Key study points:
1. Infusion of nor-NOHA, an inhibitor of the enzyme arginase II, improved endothelium-dependent vasodilatation in patients with coronary artery disease (CAD) CAD+ type 2 diabetes (T2DM) and CAD patients.
2. The improvement was greater in patients with CAD+T2DM and was dependent on local nitric oxide bioavailability.
Primer: Coronary artery disease (CAD) is the leading cause of death in the US and is also the leading cause of death in patients with type 2 diabetes mellitus (T2DM). Many heart risk factors, including high cholesterol and obesity, also promote the development of T2DM. Endothelial dysfunction is among the hallmarks of both diseases. Endothelial-derived nitric oxide (NO) is thought to reduce these disease processes through its vasodilatory and anti-inflammatory effects. NO’s beneficial effects depend on its relative bioavailability, which is influenced by availability of its rate-limiting precursor L-arginine and enzymatic activity of endothelial nitric oxide synthase (eNOS).
In CAD, eNOS activity is decreased despite normal or even increased enzyme levels. In animal models and patients with advanced T2DM, levels of arginase II, an enzymatic degrader of L-arginine, are markedly elevated especially in vessel walls. Giving L-arginine to CAD patients and mouse and rabbit models of atherosclerosis failed to increase vasodilatation, suggesting that the relationship of arginine-NO metabolic pathway to vascular disease is complicated. However, in a T2DM rat model, coronary blood flow was improved by giving N(ω)-hydroxy-nor-L-arginine (nor-NOHA), an arginase inhibitor, suggesting this may be an alternative therapeutic route for improving vascular flow in diseased vessels. The current study in Circulation translates these findings to human subjects with CAD and T2DM.
1. Endothelial dysfunction in insulin resistance and type 2 diabetes.
2. Arginase I contributes to diminished coronary arteriolar dilation in patients with diabetes.
3. Arginase: A Critical Regulator of Nitric Oxide Synthesis and Vascular Function.
4. Adverse Effects of Supplemental L-Arginine in Atherosclerosis. Consequences of Methylation Stress in a Complex Catabolism?
This [phase I trial] study: 3 participant groups, 1 with CAD, 1 with CAD+T2DM, and a disease-free control group were selected (16 subjects in each). When given the arginase inhibitor N-hydroxy-nor-L-arginine (nor-NOHA), CAD patients and, to a greater extent, CAD+T2DM patients showed improved serotonin-induced vasodilatory response (up to 2-fold, P<0.0001). To confirm the role of NO availability in the observed results, a subset of 5 CAD+T2DM patients were then given both nor-NOHA and L-NMMA, an inhibitor of NO synthesis. The combination of nor-NOHA and L-NMMA averted improvement in serotonin-induced vasodilatation seen with nor-NOHA alone in these patients. No such vasodilatory improvement was seen in the control group with nor-NOHA infusion. Similar results were seen but to a lesser extent with injection of the vasodilator sodium nitroprusside.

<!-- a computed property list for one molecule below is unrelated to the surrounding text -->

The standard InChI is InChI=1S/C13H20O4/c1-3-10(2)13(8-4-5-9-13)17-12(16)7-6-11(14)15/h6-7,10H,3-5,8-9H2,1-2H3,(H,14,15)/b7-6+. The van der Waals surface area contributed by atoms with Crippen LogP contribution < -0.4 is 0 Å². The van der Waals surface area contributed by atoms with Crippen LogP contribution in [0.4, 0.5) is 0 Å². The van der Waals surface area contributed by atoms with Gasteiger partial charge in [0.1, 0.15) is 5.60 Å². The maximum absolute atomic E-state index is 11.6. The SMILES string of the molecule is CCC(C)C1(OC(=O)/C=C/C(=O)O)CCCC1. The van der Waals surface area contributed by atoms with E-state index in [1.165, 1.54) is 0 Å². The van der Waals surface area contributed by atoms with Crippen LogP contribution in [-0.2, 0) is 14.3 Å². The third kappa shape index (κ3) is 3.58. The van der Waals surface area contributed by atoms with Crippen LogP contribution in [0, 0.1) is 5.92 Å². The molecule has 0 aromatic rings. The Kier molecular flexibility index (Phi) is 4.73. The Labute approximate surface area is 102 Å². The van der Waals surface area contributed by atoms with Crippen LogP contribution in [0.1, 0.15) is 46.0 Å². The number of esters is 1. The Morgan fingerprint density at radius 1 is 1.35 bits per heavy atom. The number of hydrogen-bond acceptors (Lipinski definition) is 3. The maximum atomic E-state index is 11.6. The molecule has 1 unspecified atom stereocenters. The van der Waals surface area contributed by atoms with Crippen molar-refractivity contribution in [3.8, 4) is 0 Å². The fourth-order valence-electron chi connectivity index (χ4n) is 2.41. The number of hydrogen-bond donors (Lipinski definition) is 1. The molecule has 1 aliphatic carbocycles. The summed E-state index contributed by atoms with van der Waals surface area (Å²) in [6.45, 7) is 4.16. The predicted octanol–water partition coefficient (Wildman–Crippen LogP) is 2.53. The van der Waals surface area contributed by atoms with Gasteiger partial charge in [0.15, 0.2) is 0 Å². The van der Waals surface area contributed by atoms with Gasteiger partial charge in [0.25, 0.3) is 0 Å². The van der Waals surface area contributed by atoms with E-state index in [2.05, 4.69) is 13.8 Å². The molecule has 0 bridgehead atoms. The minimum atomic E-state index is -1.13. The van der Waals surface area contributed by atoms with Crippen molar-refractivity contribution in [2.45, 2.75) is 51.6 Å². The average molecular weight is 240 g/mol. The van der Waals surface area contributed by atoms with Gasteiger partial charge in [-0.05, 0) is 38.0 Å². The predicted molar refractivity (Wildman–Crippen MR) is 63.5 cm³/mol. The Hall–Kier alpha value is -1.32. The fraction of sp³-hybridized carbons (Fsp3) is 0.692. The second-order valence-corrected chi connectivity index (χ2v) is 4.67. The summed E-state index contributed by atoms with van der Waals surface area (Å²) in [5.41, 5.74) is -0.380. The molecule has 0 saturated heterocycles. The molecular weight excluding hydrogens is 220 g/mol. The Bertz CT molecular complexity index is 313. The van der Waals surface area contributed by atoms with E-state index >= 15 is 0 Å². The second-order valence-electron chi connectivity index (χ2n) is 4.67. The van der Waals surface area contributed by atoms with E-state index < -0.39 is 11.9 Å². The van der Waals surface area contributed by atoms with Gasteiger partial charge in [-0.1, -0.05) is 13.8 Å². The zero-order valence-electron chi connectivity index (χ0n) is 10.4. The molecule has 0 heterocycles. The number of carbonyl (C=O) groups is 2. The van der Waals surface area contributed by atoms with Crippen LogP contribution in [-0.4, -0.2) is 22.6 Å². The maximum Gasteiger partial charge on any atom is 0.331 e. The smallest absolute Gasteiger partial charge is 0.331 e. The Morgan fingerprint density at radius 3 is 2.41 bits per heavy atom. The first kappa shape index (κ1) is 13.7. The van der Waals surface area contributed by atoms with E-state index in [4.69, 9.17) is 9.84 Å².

In sum: This study demonstrated in a small number of CAD+T2DM patients that arginase II inhibition through arterial infusion of nor-NOHA could improve inducible vasodilatation in an NO-dependent manner. The improved response in the CAD+T2DM group after inhibitor infusion over the CAD-only group is consistent with the notion that arginase is specifically upregulated in the vessel endothelium of patients with diabetic macrovascular disease and suggests that nor-NOHA could hold merit as a treatment for the subset of CAD patients with diabetes.
However this study has several limitations. The study was largely underpowered and only considered males, thus limiting generalizability. Also, subject grouping did not consider the duration or extent of CAD or T2DM in the selected participants. This is especially relevant given the abundant literature suggesting endothelial dysfunction develops only after severe progression of the vascular diseases considered. In addition, differences in medication usage between the groups existed, with CAD and CAD+T2DM patients on cardiovascular and anti-diabetic medications while control patients were medication-free. These medications, such as statins and ACE inhibitors, have vasodilatory effects in addition to their primary targets thus confounding interpretation of baseline endothelial vasodilatory response. Nevertheless, the study did show improved vasodilatation relative to each CAD or CAD+T2DM patient’s baseline after nor-NOHA treatment, suggesting efficacy of the treatment. Larger, controlled studies will be needed to further evaluate this inhibitor’s therapeutic potential.
Click here to read the study in Circulation
By [SK] and [MP]
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